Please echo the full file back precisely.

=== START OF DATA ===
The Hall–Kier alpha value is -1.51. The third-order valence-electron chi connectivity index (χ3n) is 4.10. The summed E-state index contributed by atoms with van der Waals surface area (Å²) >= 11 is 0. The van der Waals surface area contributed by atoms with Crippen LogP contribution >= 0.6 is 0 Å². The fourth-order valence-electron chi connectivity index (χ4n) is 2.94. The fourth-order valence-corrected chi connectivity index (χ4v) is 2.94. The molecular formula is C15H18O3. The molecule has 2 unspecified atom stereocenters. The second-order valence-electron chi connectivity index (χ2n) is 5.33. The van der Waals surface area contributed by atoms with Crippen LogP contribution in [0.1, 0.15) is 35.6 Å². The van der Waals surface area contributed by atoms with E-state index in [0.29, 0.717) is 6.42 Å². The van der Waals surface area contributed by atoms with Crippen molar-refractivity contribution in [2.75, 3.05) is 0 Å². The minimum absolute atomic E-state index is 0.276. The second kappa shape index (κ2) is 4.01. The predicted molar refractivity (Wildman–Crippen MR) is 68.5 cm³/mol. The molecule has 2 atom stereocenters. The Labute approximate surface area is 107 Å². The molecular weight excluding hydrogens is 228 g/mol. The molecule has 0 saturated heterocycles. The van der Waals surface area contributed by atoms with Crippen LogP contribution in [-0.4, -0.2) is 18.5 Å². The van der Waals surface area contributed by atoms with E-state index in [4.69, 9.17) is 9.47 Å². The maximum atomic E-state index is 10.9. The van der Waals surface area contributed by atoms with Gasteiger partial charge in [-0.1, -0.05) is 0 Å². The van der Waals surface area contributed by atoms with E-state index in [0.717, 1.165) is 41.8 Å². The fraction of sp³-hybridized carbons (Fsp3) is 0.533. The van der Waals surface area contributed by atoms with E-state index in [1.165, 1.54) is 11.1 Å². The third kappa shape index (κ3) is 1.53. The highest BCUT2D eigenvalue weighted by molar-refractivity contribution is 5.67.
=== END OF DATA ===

The Hall–Kier alpha value is -1.51. The third-order valence-electron chi connectivity index (χ3n) is 4.10. The summed E-state index contributed by atoms with van der Waals surface area (Å²) >= 11 is 0. The van der Waals surface area contributed by atoms with Crippen LogP contribution >= 0.6 is 0 Å². The fourth-order valence-electron chi connectivity index (χ4n) is 2.94. The fourth-order valence-corrected chi connectivity index (χ4v) is 2.94. The molecular formula is C15H18O3. The molecule has 2 unspecified atom stereocenters. The second-order valence-electron chi connectivity index (χ2n) is 5.33. The van der Waals surface area contributed by atoms with Crippen LogP contribution in [0.1, 0.15) is 35.6 Å². The van der Waals surface area contributed by atoms with E-state index in [0.29, 0.717) is 6.42 Å². The van der Waals surface area contributed by atoms with Crippen molar-refractivity contribution in [2.75, 3.05) is 0 Å². The minimum absolute atomic E-state index is 0.276. The second kappa shape index (κ2) is 4.01. The predicted molar refractivity (Wildman–Crippen MR) is 68.5 cm³/mol. The molecule has 2 atom stereocenters. The Labute approximate surface area is 107 Å². The molecular weight excluding hydrogens is 228 g/mol. The molecule has 0 saturated heterocycles. The van der Waals surface area contributed by atoms with Crippen LogP contribution in [-0.4, -0.2) is 18.5 Å². The van der Waals surface area contributed by atoms with E-state index in [4.69, 9.17) is 9.47 Å². The maximum atomic E-state index is 10.9. The van der Waals surface area contributed by atoms with Gasteiger partial charge in [-0.1, -0.05) is 0 Å². The van der Waals surface area contributed by atoms with E-state index in [0.717, 1.165) is 41.8 Å². The fraction of sp³-hybridized carbons (Fsp3) is 0.533. The van der Waals surface area contributed by atoms with E-state index in [1.165, 1.54) is 11.1 Å². The third kappa shape index (κ3) is 1.53. The highest BCUT2D eigenvalue weighted by molar-refractivity contribution is 5.67.